For many artists, friends and family prove to be the most willing and available subjects. Porter’s portraits of his family in their South Main Street, Southampton house, or in Maine where they frequently spent summers, hover between straight-on depictions of people and abstract pictorial relationships between color and form.
On more than one occasion, Porter painted his son Laurence at the upright Steinway piano that was squeezed into the narrow front hall of the old captain’s house on South Main Street. In his portraits, Porter often places the figure in an architectural setting, composing around the squares and rectangles of doors, windows, and balustrades. Although Laurence did not characterize his relationship with his father as close, he recalled that he was “always happy to sit for paintings, because it was a way of helping my father and being with him.” Katharine and Elizabeth were the youngest Porter children and frequent subjects as well. His wife Anne would sometimes read to the younger girls to help them keep still while Porter worked on a painting. In Katie at the Table, his daughter sits at the breakfast table on the porch in Great Spruce Head, Maine—her head dwarfed by the verticals and horizontals of the clapboard house siding, the mullioned window behind the chair she sits in, and the tabletop in front. As one critic noted, observing the way in which inanimate surroundings in Porter’s family portraits become active members of the scene, “the children are never alone because the furniture lives, too.”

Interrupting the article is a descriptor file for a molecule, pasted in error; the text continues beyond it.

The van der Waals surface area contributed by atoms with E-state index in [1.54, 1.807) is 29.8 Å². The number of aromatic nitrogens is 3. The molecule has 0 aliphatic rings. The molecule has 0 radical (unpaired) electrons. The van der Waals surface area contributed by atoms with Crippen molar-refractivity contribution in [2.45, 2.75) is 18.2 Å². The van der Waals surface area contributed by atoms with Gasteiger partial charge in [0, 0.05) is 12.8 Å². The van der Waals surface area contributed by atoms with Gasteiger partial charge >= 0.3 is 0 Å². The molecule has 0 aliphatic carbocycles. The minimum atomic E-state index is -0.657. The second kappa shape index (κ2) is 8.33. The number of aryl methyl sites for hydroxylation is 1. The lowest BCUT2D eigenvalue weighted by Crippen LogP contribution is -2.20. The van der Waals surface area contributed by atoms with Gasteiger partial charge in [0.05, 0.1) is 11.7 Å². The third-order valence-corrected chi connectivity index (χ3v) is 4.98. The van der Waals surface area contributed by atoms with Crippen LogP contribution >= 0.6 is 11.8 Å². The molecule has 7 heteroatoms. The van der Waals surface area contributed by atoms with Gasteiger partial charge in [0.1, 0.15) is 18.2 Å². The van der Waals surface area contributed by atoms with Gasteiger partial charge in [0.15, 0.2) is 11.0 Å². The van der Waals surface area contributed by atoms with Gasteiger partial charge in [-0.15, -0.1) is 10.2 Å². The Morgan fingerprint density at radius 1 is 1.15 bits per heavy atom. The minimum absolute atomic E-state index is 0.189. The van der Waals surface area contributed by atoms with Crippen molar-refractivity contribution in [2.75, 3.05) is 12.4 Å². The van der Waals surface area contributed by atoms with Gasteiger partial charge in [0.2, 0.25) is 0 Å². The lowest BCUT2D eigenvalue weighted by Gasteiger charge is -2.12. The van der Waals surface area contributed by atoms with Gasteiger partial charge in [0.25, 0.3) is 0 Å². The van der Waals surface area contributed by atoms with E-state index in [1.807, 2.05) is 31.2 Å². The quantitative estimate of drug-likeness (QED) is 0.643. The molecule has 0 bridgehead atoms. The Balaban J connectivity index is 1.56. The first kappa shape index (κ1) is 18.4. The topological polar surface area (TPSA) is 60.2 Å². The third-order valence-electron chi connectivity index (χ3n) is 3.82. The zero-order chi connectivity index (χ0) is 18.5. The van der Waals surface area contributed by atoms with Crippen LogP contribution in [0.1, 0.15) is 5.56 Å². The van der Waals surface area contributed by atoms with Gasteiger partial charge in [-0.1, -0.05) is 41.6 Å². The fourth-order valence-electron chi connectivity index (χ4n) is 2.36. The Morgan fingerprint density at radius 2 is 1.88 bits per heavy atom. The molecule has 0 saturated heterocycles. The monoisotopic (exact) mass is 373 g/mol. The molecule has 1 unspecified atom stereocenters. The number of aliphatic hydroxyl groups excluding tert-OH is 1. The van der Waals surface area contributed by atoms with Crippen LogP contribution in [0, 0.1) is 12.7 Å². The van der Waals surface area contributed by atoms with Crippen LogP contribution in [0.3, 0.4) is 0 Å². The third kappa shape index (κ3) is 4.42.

Porter frequently positions friends in their most accustomed spaces. A deck chair placed just outside Jane Freilicher’s house in Water Mill sites her within her artistic milieu. James Deeley sits on the porch of his Stockbridge, Massachusetts, home—the Berkshires in the distance a riot of essentially abstract shapes of bold color. For all his bold, abstract gestures in paint, Porter always addresses the specific character of people, places and things as they are. In two matter-of-fact yet tender portraits of the family’s Golden Retriever Bruno, Porter shows the affection he held for the pet, which he once characterized as “being such a person-centered dog, he identifies with me.” Porter believed firmly in portraying things as they are. “The truest order is what you already find there, or that will be given if you don’t try for it,” he wrote. “When you arrange, you fail.”